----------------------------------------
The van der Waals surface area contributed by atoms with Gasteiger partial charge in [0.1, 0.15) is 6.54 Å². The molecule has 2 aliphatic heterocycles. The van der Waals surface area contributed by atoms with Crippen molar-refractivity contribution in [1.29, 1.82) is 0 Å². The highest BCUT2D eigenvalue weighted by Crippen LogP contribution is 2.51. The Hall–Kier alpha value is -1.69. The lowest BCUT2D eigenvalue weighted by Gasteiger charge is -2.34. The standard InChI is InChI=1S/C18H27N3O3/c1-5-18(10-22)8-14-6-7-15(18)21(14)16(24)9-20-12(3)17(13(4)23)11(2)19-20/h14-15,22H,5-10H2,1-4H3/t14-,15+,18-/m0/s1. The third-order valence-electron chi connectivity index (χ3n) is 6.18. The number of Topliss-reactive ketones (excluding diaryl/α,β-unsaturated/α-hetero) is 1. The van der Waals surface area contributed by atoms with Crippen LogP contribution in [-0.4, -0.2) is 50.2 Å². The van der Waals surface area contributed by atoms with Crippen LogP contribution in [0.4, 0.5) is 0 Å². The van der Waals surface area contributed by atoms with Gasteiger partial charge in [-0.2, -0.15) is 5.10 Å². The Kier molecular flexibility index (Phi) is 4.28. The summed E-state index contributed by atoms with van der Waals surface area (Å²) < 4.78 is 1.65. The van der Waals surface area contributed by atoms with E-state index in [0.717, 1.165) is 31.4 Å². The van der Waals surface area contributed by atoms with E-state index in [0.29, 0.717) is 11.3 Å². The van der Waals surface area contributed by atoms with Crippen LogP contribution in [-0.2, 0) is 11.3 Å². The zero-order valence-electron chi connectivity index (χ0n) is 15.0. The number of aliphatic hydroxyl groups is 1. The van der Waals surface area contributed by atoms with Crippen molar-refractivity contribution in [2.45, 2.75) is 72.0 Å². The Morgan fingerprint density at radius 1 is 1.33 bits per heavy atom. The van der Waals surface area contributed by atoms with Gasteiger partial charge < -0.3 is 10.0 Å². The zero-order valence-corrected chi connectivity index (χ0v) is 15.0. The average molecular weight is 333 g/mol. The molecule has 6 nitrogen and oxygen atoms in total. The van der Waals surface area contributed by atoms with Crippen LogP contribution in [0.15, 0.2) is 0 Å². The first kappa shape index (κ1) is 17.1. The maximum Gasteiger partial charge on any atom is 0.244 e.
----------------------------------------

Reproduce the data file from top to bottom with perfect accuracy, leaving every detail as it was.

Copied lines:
The van der Waals surface area contributed by atoms with Gasteiger partial charge in [0.1, 0.15) is 6.54 Å². The molecule has 2 aliphatic heterocycles. The van der Waals surface area contributed by atoms with Crippen molar-refractivity contribution in [1.29, 1.82) is 0 Å². The highest BCUT2D eigenvalue weighted by Crippen LogP contribution is 2.51. The Hall–Kier alpha value is -1.69. The lowest BCUT2D eigenvalue weighted by Gasteiger charge is -2.34. The standard InChI is InChI=1S/C18H27N3O3/c1-5-18(10-22)8-14-6-7-15(18)21(14)16(24)9-20-12(3)17(13(4)23)11(2)19-20/h14-15,22H,5-10H2,1-4H3/t14-,15+,18-/m0/s1. The third-order valence-electron chi connectivity index (χ3n) is 6.18. The number of Topliss-reactive ketones (excluding diaryl/α,β-unsaturated/α-hetero) is 1. The van der Waals surface area contributed by atoms with Crippen LogP contribution in [-0.4, -0.2) is 50.2 Å². The van der Waals surface area contributed by atoms with Crippen LogP contribution in [0.4, 0.5) is 0 Å². The van der Waals surface area contributed by atoms with Gasteiger partial charge in [-0.2, -0.15) is 5.10 Å². The Kier molecular flexibility index (Phi) is 4.28. The summed E-state index contributed by atoms with van der Waals surface area (Å²) < 4.78 is 1.65. The van der Waals surface area contributed by atoms with E-state index in [0.717, 1.165) is 31.4 Å². The van der Waals surface area contributed by atoms with E-state index in [0.29, 0.717) is 11.3 Å². The van der Waals surface area contributed by atoms with Crippen LogP contribution in [-0.2, 0) is 11.3 Å². The zero-order valence-electron chi connectivity index (χ0n) is 15.0. The number of aliphatic hydroxyl groups is 1. The van der Waals surface area contributed by atoms with Crippen molar-refractivity contribution in [2.45, 2.75) is 72.0 Å². The Morgan fingerprint density at radius 1 is 1.33 bits per heavy atom. The van der Waals surface area contributed by atoms with Gasteiger partial charge < -0.3 is 10.0 Å². The zero-order valence-corrected chi connectivity index (χ0v) is 15.0. The average molecular weight is 333 g/mol. The molecule has 6 nitrogen and oxygen atoms in total. The van der Waals surface area contributed by atoms with Crippen LogP contribution in [0.15, 0.2) is 0 Å². The first kappa shape index (κ1) is 17.1. The maximum Gasteiger partial charge on any atom is 0.244 e.